Plaintiffs Walk Out in Shame After Attorneys’ Fees Award Affirmed
Addressing the proper analysis for awarding attorneys’ fees and costs under the Copyright Act in the wake of the Supreme Court of the United States’ ruling in Kirtsaeng v. John Wiley & Sons, the US Court of Appeals for the Ninth Circuit upheld a fee award to the defendants where the copyright claim was objectively unreasonable. Shame on You Productions, Inc. v. Banks, Case No. 16-55024 (9th Cir., June 21, 2018) (Smith, J).
In May 2014, actor Elizabeth Banks and others (collectively, Banks) released a film titled Walk of Shame. Just prior to the movie’s release, Shame on You Productions, Inc., (SOYP) sent Banks letters claiming that her film copied elements from SOYP president David Rosen’s screenplay, titled “Darci’s Walk of Shame.” According to Rosen, he had previously sent the screenplay to Banks and even met with the actor in 2007 in the hope that she might star in his movie, although nothing came of the meeting. When Banks failed to produce the documents requested in SOYP’s letters, SOYP sued for copyright infringement.
After protracted discovery disputes, the district court ultimately granted Banks’s motion for judgment on the pleadings, finding that “as a matter of law there was no substantial similarity between the two works.” Thereafter, Banks filed a motion for attorneys’ fees and costs, which the district court granted, awarding Banks approximately $319,000. SOYP appealed.
On appeal, SOYP argued that the district court, in assessing whether to award attorneys’ fees, had failed to consider the Supreme Court’s ruling in Kirtsaeng v. John Wiley & Sons (IP Update, Vol. 19, No. 6), which had issued only two months prior to the district court decision. The Ninth Circuit disagreed, further noting that “Kirtsaeng did not effect a significant change in the law.”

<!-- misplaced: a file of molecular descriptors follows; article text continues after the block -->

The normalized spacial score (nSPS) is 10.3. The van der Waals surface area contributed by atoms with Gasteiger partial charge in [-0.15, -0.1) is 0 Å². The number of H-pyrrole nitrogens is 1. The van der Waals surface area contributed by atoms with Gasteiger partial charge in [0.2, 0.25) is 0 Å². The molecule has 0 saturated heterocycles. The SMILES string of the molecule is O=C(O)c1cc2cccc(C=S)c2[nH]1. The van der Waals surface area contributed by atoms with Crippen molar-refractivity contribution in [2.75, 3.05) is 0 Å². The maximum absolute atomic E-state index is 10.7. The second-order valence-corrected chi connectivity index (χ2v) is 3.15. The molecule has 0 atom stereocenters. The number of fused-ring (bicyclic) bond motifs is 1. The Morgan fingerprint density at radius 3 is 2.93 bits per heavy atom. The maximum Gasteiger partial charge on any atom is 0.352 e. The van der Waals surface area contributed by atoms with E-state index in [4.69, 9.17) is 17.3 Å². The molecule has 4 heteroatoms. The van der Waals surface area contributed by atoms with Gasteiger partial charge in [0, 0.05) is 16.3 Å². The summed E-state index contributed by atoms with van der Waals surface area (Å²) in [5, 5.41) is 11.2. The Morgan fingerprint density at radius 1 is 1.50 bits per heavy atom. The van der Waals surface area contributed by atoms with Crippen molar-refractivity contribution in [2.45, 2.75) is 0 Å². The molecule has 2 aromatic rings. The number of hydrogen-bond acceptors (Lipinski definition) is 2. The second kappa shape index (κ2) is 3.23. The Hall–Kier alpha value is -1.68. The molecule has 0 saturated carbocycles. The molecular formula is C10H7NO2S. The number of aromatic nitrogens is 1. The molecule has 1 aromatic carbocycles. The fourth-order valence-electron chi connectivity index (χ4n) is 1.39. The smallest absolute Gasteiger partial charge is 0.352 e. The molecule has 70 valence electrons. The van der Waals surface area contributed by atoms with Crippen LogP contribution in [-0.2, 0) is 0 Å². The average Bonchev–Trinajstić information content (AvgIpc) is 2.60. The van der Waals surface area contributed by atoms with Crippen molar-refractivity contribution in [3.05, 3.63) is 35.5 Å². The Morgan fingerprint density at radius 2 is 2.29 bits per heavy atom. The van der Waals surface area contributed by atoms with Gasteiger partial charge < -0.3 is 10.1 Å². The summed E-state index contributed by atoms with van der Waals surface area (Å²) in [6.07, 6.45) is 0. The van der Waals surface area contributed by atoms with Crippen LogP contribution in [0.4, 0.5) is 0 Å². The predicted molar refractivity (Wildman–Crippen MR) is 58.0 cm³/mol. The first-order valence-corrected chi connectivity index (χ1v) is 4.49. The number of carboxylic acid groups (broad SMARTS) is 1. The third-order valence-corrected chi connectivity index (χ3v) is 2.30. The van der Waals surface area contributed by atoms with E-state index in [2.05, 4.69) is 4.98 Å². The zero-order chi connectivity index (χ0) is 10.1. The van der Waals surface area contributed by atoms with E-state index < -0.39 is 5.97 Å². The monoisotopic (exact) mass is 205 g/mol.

Typically, courts in the Ninth Circuit consider the following nonexclusive factors when determining whether to award attorneys’ fees and costs under the Copyright Act: “(1) the degree of success obtained, (2) frivolousness, (3) motivation, (4) reasonableness of losing party’s legal and factual arguments, and (5) the need to advance considerations of compensation and deterrence.” The shift post-Kirtsaeng merely requires that courts give “substantial weight to the fourth factor,” the Court said.
In this case, the district court’s determination of objective unreasonableness was based on the lack of similarities between the works. The district court found that “the two works at issue tell fundamentally different stories with different plots, themes, dialogues, moods, settings, paces, and characters.” Although Kirtsaeng dictates that substantial weight should be given to the fourth factor—the reasonableness of the losing party’s claim (or lack thereof)—the remaining factors should still be taken into account. In this particular case, the other factors “do not combine to outweigh the objective unreasonableness of SOYP’s claim,” according to the Ninth Circuit.
The Ninth Circuit further concluded that (1) the district court did not err in declining to apportion fees because the Copyright Act claim and state law claim for breach of an implied contract were interrelated, (2) the fee award was reasonable, and (3) the motion for fees and costs had been timely filed.
Practice Note: Kirtsaeng has not fundamentally changed the analysis for awarding attorneys’ fees in copyright cases; it has only shifted the emphasis to the unreasonableness factor.